The German PBC Registry (GPR) – Analysis of Complexity of Symptoms
26 April 2019 (online)
Background: & Aims:
Patients with PBC suffer from a complex and multifactorial symptomatology. Some symptoms are induced by PBC, others by comorbidities. Symptomatic patients have an inferior quality of life and employ self-management.
A registry was established by the Leberhilfe Projekt gUG to collect symptoms and their cause. For this purpose, a questionnaire containing 89 questions was designed and validated. Affected patients completed the questionnaire online. The patients were contacted by means of a homepage and social media. The collected data were analysed descriptively and correlation analyses were performed.
Data of 629 PBC patients were available for this analysis. The median age was 52 years with a range from 20 to 82 years. The median disease duration was 4 years (range 0 to 37 years). The majority of participants (93%) were female.
92% of patients reported on symptoms of the disease and most of them resorted to self-management. The need for self-management increased with the severity of symptoms. The quality of life was strongly impacted by several symptoms such as fatigue and pruritus but similar effects were observed for less well established items such as personal diet and sleep. For example, 91% of patients who were unable to eat everything as desired during the last 4 weeks preceding the completion of the questionnaire considered their quality of life as impaired by PBC, as opposed to only 60% of patients who observed no impairment of their personal diet. Of those patients who were unable to eat as desired, 59% reported a worsening in quality of life during the last 12 months, in contrast to only 31% of patients who did not need to change their diet. 79% of patients who were unable to sleep through the night reported that PBC impaired their quality of life, in comparison to 67% of patients without sleep disturbance. The quality of life in the last 12 months was considered as having decreased by 49% of patients who were unable to sleep through the night, but only by 32% of patients without sleep disturbance. PBC patients challenge to relieve their symptoms by various methods of self-management. Among the patients who were not able to eat as desired, 73% used self-management to cope with fatigue, in contrast to 57% who were able to eat everything. A similar, but weaker effect was found in relation to sleep: 64% of the patients who were unable to sleep through the night used self-management for fatigue, in contrast to 58% of patients without sleep disturbance.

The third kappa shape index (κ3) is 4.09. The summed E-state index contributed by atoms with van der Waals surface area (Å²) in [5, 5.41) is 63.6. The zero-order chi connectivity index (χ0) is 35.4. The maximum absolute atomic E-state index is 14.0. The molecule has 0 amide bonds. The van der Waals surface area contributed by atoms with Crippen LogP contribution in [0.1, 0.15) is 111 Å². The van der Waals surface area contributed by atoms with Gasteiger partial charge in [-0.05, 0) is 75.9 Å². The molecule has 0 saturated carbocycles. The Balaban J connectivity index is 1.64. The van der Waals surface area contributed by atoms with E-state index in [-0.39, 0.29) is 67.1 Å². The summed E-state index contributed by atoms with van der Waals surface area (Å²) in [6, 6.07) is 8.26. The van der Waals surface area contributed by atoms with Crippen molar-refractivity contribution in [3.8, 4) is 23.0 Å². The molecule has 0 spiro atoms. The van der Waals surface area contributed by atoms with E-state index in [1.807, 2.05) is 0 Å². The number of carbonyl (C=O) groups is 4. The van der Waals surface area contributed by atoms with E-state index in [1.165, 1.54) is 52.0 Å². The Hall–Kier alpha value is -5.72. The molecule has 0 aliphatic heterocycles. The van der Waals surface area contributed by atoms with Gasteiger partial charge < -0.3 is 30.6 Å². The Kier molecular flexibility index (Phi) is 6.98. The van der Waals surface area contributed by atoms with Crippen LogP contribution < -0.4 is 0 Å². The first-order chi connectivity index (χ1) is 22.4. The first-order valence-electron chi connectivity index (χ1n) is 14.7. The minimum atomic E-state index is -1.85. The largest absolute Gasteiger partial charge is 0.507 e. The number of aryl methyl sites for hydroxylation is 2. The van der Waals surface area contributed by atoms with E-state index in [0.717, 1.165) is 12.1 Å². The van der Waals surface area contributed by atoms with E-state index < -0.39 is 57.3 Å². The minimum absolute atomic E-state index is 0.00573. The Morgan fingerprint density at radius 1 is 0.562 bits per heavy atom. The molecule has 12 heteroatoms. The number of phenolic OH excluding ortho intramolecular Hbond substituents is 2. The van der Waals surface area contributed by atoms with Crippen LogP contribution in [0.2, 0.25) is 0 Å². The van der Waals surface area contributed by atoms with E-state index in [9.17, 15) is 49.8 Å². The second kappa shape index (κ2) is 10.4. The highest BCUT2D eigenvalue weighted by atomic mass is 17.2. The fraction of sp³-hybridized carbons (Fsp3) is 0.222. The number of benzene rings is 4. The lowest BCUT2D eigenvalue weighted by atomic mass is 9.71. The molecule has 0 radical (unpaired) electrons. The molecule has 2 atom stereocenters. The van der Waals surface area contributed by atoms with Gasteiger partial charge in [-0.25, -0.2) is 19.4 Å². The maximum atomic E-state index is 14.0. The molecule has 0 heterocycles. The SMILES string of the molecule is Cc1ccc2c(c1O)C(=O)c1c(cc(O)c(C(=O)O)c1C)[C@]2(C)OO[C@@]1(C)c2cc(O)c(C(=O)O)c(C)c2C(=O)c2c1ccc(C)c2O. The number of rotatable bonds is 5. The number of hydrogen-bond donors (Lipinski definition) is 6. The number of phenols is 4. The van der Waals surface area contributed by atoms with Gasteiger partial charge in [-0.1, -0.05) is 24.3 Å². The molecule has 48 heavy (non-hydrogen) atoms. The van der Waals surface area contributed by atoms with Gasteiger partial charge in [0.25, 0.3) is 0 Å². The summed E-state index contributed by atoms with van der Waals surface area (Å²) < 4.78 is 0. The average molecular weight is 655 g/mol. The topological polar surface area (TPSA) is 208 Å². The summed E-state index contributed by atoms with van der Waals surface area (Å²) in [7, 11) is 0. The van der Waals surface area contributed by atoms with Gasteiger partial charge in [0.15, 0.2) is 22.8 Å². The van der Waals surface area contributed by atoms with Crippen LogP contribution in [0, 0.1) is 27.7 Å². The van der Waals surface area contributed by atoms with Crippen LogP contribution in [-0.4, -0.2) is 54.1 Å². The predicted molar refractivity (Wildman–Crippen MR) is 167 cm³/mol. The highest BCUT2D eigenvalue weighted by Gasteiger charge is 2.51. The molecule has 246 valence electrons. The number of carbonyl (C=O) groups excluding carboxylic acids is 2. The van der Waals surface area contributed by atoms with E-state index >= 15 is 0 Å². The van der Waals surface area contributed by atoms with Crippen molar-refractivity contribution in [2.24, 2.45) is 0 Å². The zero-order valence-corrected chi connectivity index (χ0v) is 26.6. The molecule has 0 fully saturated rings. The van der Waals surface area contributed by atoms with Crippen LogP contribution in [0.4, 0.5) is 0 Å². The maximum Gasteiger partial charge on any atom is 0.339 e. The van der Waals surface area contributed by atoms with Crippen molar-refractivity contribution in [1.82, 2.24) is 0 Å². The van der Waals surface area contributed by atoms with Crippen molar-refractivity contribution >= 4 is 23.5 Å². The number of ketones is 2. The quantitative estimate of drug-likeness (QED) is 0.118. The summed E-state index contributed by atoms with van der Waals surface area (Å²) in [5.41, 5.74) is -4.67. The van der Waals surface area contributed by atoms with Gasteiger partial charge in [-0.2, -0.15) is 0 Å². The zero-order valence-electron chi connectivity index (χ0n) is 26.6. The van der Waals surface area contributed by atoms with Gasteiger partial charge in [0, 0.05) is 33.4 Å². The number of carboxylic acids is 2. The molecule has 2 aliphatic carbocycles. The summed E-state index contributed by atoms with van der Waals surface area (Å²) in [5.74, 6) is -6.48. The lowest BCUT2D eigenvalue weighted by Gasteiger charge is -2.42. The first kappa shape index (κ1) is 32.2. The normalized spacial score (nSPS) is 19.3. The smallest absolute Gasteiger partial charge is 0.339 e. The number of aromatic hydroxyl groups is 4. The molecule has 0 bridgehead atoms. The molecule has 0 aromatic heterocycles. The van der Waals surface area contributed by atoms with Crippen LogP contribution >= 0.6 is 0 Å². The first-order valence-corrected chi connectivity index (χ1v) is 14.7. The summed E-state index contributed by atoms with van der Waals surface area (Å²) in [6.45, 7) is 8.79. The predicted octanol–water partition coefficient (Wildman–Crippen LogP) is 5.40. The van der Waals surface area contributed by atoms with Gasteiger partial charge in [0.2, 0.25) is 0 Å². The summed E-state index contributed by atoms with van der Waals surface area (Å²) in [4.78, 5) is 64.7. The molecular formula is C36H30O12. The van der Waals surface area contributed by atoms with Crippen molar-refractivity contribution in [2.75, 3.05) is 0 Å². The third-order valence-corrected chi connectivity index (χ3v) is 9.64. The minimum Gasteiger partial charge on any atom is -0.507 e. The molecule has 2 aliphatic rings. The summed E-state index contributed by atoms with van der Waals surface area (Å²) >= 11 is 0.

In a currently undertaken workshop series (participants = 200) it became apparent that patients depend on strategies of self-management. Most patients reported that they are offered insufficient medical symptom management.
The GPR results illustrate the complexity of symptoms of PBC patients. In addition to the most frequent symptoms of pruritus and fatigue, also cognitive impairment and joint disorders play an important role for the perceived measure of the QoL. Insufficient medical symptom management caused self-management, in particular if the domains of diet and sleep were affected. Therefore it is important, that these patients are offered a better symptom management and on the other hand – following the EASL PBC guideline – that patients are connected to support groups to exchange experiences with other patients. A recent study from UK shows that this has a positive impact on the patients' quality of life .
This study was financially supported by Intercept Pharma Deutschland.
 Mitchell-Thain R, Leighton J, Hegade VS (2018): Access to PBC Foundation services improves patient self-management and mental wellbeing. Poster, AASLD 2018.